Yesterday morning we woke up to confirmation of a new reality. Half of the British public had announced their isolationist views, fuelled by a deep-seated hatred for immigrants and their fear of a brown planet. Elderly white British people voted against their children and grandchildren’s interests, refusing them the opportunity to live, love and work in 27 other countries, for the sole purpose of ideologically ‘taking their country back’, although who exactly had taken it from them was a question that went unanswered. Fascist, sexist skinheads emerged from their lairs wearing Vote Leave t-shirts, carrying St George’s flags, well chuffed with what they saw as a victory for their own. The EU referendum results have given them the encouragement and ego boost they needed to posture and crow more than ever before in recent memory. This is supported by the approval they have received from the extreme right across Europe, from the Greek Golden Dawn to the Dutch Party for Freedom and French National Front calling for similar referenda for their own countries. The tension produced by this energy is leading to even more harassment and negative actions against already marginalised people, which are being well documented on social media (see below). And yet, it is very unlikely that any of those who voted to Leave would have known to point to neoliberalism as the true source of their woes, nor would they have seen the irony in the country that colonised half of the world cannibalizing itself due to fears of immigration.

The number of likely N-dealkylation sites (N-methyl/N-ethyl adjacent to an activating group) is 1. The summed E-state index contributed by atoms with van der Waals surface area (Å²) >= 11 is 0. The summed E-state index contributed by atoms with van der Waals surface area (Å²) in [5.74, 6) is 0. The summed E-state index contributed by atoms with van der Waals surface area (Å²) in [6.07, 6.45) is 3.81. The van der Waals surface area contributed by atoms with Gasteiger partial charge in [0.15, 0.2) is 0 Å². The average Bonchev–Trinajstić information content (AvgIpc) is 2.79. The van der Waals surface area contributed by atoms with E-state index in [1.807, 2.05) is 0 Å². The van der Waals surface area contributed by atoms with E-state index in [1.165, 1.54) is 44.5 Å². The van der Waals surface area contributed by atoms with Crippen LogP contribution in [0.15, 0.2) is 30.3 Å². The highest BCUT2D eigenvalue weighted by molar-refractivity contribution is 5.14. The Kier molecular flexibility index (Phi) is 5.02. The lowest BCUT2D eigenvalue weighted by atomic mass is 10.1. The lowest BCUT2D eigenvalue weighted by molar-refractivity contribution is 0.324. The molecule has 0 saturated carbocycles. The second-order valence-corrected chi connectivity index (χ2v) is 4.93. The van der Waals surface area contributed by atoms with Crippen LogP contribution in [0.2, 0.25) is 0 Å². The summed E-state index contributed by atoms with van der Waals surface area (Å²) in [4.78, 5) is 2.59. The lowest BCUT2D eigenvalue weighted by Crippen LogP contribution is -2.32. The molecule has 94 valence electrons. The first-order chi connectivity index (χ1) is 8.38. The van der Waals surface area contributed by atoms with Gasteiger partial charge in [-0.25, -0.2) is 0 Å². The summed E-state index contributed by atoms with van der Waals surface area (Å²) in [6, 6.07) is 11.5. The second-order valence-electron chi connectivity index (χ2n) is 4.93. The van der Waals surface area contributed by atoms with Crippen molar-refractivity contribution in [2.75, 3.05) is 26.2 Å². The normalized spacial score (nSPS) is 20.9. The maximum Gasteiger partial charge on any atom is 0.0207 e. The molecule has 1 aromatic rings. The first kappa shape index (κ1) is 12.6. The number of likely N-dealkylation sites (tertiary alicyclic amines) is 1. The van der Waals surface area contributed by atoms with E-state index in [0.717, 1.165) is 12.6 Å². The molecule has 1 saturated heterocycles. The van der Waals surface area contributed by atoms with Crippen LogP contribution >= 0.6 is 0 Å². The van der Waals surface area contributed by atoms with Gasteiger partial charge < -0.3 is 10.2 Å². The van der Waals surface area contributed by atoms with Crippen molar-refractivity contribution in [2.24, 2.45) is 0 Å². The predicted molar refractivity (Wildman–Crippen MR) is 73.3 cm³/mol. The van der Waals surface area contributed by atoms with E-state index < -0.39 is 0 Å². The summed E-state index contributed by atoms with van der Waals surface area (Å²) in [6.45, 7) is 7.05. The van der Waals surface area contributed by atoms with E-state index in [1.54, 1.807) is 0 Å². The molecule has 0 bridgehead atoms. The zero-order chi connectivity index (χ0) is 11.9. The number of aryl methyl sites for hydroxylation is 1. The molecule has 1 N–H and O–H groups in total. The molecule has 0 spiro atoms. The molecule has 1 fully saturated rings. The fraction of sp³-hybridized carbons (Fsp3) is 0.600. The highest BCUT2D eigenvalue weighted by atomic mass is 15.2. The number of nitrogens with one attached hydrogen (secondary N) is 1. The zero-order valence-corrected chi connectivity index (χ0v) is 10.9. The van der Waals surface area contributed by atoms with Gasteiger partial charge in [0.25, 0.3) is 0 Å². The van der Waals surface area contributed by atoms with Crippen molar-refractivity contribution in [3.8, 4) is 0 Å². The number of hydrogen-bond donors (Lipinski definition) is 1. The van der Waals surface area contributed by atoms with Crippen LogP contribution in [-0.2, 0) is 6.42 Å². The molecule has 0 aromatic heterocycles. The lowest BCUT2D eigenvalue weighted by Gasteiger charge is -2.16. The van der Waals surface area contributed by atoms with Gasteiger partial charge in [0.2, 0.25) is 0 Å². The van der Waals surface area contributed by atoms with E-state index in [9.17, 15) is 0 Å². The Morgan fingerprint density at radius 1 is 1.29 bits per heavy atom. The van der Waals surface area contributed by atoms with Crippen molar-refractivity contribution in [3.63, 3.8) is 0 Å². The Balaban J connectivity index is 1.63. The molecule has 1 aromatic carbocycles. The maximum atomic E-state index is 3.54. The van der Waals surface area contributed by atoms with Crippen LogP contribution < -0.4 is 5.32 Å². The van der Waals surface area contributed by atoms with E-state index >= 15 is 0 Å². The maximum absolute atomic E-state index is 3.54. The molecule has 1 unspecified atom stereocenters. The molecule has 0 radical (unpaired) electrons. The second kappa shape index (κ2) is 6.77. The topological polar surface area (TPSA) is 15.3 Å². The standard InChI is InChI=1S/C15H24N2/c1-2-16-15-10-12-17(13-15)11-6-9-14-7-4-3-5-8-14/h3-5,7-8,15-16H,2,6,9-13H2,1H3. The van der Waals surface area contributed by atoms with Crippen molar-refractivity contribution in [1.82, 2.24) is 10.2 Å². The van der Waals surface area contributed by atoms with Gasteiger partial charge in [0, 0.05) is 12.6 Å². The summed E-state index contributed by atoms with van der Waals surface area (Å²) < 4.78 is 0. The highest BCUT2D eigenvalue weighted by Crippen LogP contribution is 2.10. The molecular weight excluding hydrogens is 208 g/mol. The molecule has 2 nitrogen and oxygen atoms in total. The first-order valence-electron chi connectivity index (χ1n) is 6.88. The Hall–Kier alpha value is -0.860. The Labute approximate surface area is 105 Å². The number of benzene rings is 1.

We at Sisters of Resistance are opposed to ignorance in all its forms, yet we call attention to the fact that it is not always the ignorant who are fully to blame for the states of affairs that they may unwittingly enact. We note that from the Brexiters’ perspective, a vote to leave the EU must seem a rational response to the lies, Islamophobic hatred, and purposeful misinformation spread by the Leave campaign, combined with the general untrustworthiness of the elitist Tory government with David Cameron at the helm, and the City, banks and big business urging people to Remain. We also note that the many lies told fell on fertile ground because of the conditions of social inequality wracked by decades of neoliberalism and a half decade of austerity. Moreover, we call attention to the similarities between the social conditions of the populist movements in the US that are buoying Donald Trump and those in England which set the groundwork for the tragedy that is Brexit.